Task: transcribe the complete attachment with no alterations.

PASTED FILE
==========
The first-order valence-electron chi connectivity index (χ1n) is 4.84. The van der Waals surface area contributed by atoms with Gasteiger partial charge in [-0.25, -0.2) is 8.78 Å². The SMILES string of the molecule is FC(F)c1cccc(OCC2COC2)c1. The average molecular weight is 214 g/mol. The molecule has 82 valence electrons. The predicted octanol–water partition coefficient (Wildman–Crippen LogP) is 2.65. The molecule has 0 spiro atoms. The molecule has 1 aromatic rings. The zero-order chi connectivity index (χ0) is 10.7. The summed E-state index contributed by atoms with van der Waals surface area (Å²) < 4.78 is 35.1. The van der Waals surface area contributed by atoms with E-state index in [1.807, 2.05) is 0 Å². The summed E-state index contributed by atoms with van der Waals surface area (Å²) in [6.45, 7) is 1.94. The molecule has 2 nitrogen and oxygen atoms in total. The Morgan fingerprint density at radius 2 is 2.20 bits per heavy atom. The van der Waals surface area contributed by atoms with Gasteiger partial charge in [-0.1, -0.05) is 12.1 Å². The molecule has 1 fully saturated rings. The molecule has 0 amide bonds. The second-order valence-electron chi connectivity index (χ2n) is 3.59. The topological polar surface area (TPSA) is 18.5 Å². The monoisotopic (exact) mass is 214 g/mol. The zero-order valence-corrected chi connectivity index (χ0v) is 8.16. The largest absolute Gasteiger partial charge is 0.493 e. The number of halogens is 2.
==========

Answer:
The first-order valence-electron chi connectivity index (χ1n) is 4.84. The van der Waals surface area contributed by atoms with Gasteiger partial charge in [-0.25, -0.2) is 8.78 Å². The SMILES string of the molecule is FC(F)c1cccc(OCC2COC2)c1. The average molecular weight is 214 g/mol. The molecule has 82 valence electrons. The predicted octanol–water partition coefficient (Wildman–Crippen LogP) is 2.65. The molecule has 0 spiro atoms. The molecule has 1 aromatic rings. The zero-order chi connectivity index (χ0) is 10.7. The summed E-state index contributed by atoms with van der Waals surface area (Å²) < 4.78 is 35.1. The van der Waals surface area contributed by atoms with E-state index in [1.807, 2.05) is 0 Å². The summed E-state index contributed by atoms with van der Waals surface area (Å²) in [6.45, 7) is 1.94. The molecule has 2 nitrogen and oxygen atoms in total. The Morgan fingerprint density at radius 2 is 2.20 bits per heavy atom. The van der Waals surface area contributed by atoms with Gasteiger partial charge in [-0.1, -0.05) is 12.1 Å². The molecule has 1 fully saturated rings. The molecule has 0 amide bonds. The second-order valence-electron chi connectivity index (χ2n) is 3.59. The topological polar surface area (TPSA) is 18.5 Å². The monoisotopic (exact) mass is 214 g/mol. The zero-order valence-corrected chi connectivity index (χ0v) is 8.16. The largest absolute Gasteiger partial charge is 0.493 e. The number of halogens is 2.